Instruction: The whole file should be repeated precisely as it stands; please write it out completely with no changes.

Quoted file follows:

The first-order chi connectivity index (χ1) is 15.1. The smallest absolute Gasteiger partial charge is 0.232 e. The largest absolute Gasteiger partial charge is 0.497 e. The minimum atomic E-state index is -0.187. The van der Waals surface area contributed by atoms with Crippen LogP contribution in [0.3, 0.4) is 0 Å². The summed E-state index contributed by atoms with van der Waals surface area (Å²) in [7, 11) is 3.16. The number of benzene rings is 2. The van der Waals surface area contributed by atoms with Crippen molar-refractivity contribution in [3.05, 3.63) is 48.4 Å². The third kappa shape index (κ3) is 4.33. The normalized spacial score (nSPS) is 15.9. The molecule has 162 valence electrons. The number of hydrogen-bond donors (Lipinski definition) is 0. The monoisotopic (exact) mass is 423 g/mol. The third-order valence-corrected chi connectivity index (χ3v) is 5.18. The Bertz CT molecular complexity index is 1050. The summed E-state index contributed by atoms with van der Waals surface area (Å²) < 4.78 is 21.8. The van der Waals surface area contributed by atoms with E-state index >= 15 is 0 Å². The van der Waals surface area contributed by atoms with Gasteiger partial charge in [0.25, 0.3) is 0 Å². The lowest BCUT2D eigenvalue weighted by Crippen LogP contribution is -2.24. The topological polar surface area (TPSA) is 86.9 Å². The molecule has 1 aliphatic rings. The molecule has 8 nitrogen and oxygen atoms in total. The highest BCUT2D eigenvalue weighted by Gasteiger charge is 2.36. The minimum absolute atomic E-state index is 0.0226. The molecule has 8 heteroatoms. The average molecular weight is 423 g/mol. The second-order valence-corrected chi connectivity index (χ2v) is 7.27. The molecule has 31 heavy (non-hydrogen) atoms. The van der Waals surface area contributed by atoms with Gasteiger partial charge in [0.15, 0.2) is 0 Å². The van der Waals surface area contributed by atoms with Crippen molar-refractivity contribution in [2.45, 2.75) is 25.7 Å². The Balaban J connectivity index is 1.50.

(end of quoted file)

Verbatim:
The first-order chi connectivity index (χ1) is 15.1. The smallest absolute Gasteiger partial charge is 0.232 e. The largest absolute Gasteiger partial charge is 0.497 e. The minimum atomic E-state index is -0.187. The van der Waals surface area contributed by atoms with Crippen LogP contribution in [0.3, 0.4) is 0 Å². The summed E-state index contributed by atoms with van der Waals surface area (Å²) in [7, 11) is 3.16. The number of benzene rings is 2. The van der Waals surface area contributed by atoms with Crippen molar-refractivity contribution in [3.05, 3.63) is 48.4 Å². The third kappa shape index (κ3) is 4.33. The normalized spacial score (nSPS) is 15.9. The molecule has 162 valence electrons. The number of hydrogen-bond donors (Lipinski definition) is 0. The monoisotopic (exact) mass is 423 g/mol. The third-order valence-corrected chi connectivity index (χ3v) is 5.18. The Bertz CT molecular complexity index is 1050. The summed E-state index contributed by atoms with van der Waals surface area (Å²) < 4.78 is 21.8. The van der Waals surface area contributed by atoms with E-state index >= 15 is 0 Å². The van der Waals surface area contributed by atoms with Gasteiger partial charge in [0.25, 0.3) is 0 Å². The lowest BCUT2D eigenvalue weighted by Crippen LogP contribution is -2.24. The topological polar surface area (TPSA) is 86.9 Å². The molecule has 1 aliphatic rings. The molecule has 8 nitrogen and oxygen atoms in total. The highest BCUT2D eigenvalue weighted by Gasteiger charge is 2.36. The minimum absolute atomic E-state index is 0.0226. The molecule has 8 heteroatoms. The average molecular weight is 423 g/mol. The second-order valence-corrected chi connectivity index (χ2v) is 7.27. The molecule has 31 heavy (non-hydrogen) atoms. The van der Waals surface area contributed by atoms with Gasteiger partial charge in [0.15, 0.2) is 0 Å². The van der Waals surface area contributed by atoms with Crippen molar-refractivity contribution in [2.45, 2.75) is 25.7 Å². The Balaban J connectivity index is 1.50.